Closed for Repairs: A Petition Drive Hopes to Rally Support for Crossville's Tree House

Natosha Carson once found solace in the chapel of the famous Minister's Tree House that peeks above the trees of Crossville. She went there one day when she felt like her life was falling apart because of an abusive relationship. That's when she met the tree-house's builder, Horace Burgess.

Carson told her story to Burgess, "a perfect stranger," and worried how she could move on with her life without any family or support system.

"He looked me in the eye and said, ‘You're a child of God, are you not?' I said yes. ‘Then you have a family in Christ,'" she remembers Burgess telling her.

Those words were repeated back to her months later, she says, and she credits Burgess for starting her on her path to a better life—which is one reason why she's fighting to keep his tree house open to the public.

Metro Pulse spoke to Burgess about his experience building the tree house over the course of more than a decade in 2010 ["Castles in the Sky" by Frank Carlson], at which time he said thousands of people visited each week. The tree house spans seven trees, with one in the middle serving as a winding staircase. It's four stories high, with mazes of rooms and balconies on each floor, including a sanctuary where church services have been held. According to an Aug. 28 letter from the state Department of Commerce and Insurance, brochures were printed about the tree house and souvenirs were being sold nearby.

These factors, along with the fact that the public could explore the structure freely, make the tree house an "attraction" in the eyes of the state, according to the letter and public information officer Christopher Garrett. After an "initial visit to learn about the building," Christopher Bainbridge, state director of code enforcement, determined there were too many safety hazards for the public to be roaming the structure, and Burgess would have to close it.

"The fire marshals have said it's unsafe," Burgess says. "You could get hurt on it, yes, but you could get hurt getting out of bed."

But Carson is leading the charge to get the state fire marshal to change or amend building codes that would allow the tree house to reopen after some repairs.

"We agree there are improvements that need to be made," Carson says. But the changes the state are asking for are more suitable to courthouses or schools, she says, not a tree house.

"It's a private structure on private property," she says.

Carson, who formerly worked for a manufacturing company that created materials that could help public buildings comply with Americans with Disabilities Act standards, says she was responsible for selling the materials to architects and engineers, and had to be familiar with public building codes.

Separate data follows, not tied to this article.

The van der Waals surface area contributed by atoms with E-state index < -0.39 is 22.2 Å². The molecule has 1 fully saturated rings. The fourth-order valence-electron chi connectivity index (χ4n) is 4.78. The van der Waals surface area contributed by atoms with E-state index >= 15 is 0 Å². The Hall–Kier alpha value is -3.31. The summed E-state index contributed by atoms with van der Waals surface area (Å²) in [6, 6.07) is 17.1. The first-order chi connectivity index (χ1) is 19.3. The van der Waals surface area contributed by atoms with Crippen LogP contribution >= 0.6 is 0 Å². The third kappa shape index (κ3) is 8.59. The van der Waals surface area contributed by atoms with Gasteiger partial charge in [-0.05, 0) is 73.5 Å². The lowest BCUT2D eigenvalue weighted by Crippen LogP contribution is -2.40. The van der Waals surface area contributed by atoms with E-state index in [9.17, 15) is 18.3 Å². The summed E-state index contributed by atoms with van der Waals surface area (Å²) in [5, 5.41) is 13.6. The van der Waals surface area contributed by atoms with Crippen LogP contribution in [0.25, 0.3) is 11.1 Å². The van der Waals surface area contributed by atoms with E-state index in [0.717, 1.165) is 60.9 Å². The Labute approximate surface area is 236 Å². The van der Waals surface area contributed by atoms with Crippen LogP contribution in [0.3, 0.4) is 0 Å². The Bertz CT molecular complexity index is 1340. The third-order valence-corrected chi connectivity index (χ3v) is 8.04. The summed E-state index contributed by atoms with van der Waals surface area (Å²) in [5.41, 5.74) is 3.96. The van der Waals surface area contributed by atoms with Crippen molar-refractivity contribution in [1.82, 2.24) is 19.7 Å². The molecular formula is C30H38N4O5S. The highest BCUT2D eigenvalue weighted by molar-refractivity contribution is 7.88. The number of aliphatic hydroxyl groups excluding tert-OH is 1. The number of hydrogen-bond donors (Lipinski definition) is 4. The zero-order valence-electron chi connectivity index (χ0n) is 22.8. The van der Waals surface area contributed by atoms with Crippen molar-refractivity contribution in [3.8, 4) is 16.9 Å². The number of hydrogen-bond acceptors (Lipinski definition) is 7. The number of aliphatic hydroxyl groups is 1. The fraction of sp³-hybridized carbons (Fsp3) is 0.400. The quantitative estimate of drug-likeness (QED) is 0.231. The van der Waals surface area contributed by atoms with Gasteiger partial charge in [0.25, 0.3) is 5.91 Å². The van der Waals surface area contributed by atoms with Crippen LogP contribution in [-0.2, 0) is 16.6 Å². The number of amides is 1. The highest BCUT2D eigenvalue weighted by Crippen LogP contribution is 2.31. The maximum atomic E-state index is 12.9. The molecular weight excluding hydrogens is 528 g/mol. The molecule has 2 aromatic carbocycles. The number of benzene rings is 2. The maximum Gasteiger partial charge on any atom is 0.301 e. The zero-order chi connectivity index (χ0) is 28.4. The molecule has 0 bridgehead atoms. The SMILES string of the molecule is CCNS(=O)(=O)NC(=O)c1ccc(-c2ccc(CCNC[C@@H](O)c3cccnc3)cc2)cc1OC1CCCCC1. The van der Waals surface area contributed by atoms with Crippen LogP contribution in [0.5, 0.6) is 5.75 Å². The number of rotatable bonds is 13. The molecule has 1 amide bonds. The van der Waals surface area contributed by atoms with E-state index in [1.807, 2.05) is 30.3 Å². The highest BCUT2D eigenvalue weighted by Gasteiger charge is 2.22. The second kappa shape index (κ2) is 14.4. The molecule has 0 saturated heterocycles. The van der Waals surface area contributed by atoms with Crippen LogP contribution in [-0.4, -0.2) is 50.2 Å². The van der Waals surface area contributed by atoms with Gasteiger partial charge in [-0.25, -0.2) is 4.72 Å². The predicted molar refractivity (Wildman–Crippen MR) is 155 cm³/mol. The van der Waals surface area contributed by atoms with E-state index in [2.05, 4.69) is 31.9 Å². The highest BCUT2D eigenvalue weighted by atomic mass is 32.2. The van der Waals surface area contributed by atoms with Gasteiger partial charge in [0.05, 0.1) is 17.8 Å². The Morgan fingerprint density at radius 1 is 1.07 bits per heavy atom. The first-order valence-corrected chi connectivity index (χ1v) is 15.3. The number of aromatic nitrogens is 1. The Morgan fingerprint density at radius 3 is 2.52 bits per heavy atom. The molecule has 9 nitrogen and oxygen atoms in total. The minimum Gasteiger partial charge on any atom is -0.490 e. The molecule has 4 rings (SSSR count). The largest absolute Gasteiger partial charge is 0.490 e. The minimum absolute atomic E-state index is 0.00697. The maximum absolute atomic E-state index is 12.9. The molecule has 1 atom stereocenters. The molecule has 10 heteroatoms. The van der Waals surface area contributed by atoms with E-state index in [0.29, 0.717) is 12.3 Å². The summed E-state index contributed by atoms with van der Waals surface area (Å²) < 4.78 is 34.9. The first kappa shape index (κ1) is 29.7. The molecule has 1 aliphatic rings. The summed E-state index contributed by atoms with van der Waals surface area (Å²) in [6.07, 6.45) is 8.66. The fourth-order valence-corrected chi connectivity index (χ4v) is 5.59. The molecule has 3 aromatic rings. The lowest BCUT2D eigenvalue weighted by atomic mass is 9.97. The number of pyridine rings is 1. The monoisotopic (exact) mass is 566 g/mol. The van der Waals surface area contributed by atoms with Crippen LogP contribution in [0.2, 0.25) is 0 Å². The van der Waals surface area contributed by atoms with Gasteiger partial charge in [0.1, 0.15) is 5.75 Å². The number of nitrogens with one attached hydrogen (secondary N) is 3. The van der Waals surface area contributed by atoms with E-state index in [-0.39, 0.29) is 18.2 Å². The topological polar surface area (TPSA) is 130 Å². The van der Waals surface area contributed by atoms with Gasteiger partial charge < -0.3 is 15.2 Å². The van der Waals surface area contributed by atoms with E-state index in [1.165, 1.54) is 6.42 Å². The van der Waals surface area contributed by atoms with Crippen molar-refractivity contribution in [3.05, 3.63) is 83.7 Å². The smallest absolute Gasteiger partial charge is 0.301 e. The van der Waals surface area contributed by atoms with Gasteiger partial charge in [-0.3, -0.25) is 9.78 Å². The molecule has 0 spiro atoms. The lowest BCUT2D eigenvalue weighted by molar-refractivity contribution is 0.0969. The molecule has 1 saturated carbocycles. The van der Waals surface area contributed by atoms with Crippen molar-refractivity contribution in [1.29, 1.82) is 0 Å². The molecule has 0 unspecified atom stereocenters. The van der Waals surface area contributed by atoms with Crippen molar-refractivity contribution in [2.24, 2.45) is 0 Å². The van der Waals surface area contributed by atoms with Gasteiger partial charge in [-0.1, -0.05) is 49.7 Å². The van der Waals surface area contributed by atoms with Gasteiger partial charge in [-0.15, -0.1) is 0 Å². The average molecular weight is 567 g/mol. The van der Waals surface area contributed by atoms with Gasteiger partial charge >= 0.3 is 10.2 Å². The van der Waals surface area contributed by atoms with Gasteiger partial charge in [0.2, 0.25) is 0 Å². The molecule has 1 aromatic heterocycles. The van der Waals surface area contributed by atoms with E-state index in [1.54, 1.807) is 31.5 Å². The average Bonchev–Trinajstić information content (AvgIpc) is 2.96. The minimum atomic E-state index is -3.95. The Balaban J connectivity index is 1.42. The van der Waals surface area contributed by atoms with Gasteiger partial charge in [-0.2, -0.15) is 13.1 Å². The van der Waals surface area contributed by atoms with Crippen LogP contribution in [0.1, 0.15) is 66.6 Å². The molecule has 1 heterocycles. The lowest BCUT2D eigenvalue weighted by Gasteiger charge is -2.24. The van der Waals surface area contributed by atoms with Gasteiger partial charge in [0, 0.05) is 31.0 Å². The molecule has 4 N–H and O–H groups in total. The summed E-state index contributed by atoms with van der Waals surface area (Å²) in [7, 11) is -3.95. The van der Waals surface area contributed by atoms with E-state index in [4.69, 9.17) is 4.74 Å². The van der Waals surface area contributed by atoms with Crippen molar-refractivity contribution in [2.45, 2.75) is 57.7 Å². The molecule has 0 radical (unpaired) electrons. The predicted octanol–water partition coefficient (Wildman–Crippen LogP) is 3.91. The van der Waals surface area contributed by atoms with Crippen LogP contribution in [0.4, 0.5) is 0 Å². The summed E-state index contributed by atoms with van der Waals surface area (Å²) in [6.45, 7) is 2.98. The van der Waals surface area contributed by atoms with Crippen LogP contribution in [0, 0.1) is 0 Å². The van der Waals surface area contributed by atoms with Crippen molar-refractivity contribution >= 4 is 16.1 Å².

She recently started a petition on to ask the state fire marshal to work with Burgess to create a code that would ensure safety while not confining a unique building to unreasonable codes. Carson also takes issue with the tree house being deemed an "attraction," citing the fact that volunteers were responsible for bringing souvenirs to the tree house and selling them.

"It's not like Horace was the president of a company," Carson says. "He encouraged the volunteers to get involved," but did not instruct them to sell anything.

She adds that the brochures for the tree house are printed free of charge by a local company, and that Burgess doesn't make enough money from the souvenirs or concessions to cover the expenses.

The letter sent to Burgess cites several aspects of the building that need to be changed or fixed in order for it to be safe for the public. The building is 60 feet higher than what code allows for; no registered design professional was involved in creating it; there's no uniform load distribution; the stairs are uneven and difficult to climb; areas with no guard rails or hand rails could result in falls; the building is too maze-like; and there is no fire alarm, fire sprinkler system, or fire extinguisher in the building.

Carson's quick to point out that during the life of the tree house, no one has ever had an injury and that Burgess had a "climb at your own risk" sign posted.

Burgess, for his part, says "you'd have to be silly" to get hurt on his building, though he acknowledges kids could catch their feet in uneven floor board and take a tumble. But Burgess is determined to make every effort to reopen his tree house for people to come and visit as they always have.

"I just want to make sure all the little holes are covered and the handrails are safe," he says. "I'm gonna go as fast as I can."

Though the state's letter indicated Burgess was accepting donations from visitors, he says he won't ask for funds from anyone to make the required repairs.

"I've never asked anyone for anything," he says.

Carson's campaign is operating similarly. She's not asking for anyone's money. Rather, she'd like for people to help her contact the fire marshal, with whom she's had one conversation. Though she says she was promised she would be contacted for further cooperation, no one has called her back. Now, Carson is asking for people locally and nationally to help her contact the fire marshal. During the week of Oct. 8, she's asking people to call different state departments to request the fire marshal to work with Burgess on changing codes to make improving the tree house more reasonable. Then, on Friday, she's asking everyone to call the fire marshal's office directly.

"We're hoping that if we keep our message positive, they'll voluntarily work with us," Carson says.

Garrett says Burgess' next steps are to consult a registered architect or engineer on the safety and code issues of the building. "We are glad to meet with them to discuss resolution to these issues," Garrett says.

Burgess says he'll know more about what he needs to do in the coming weeks.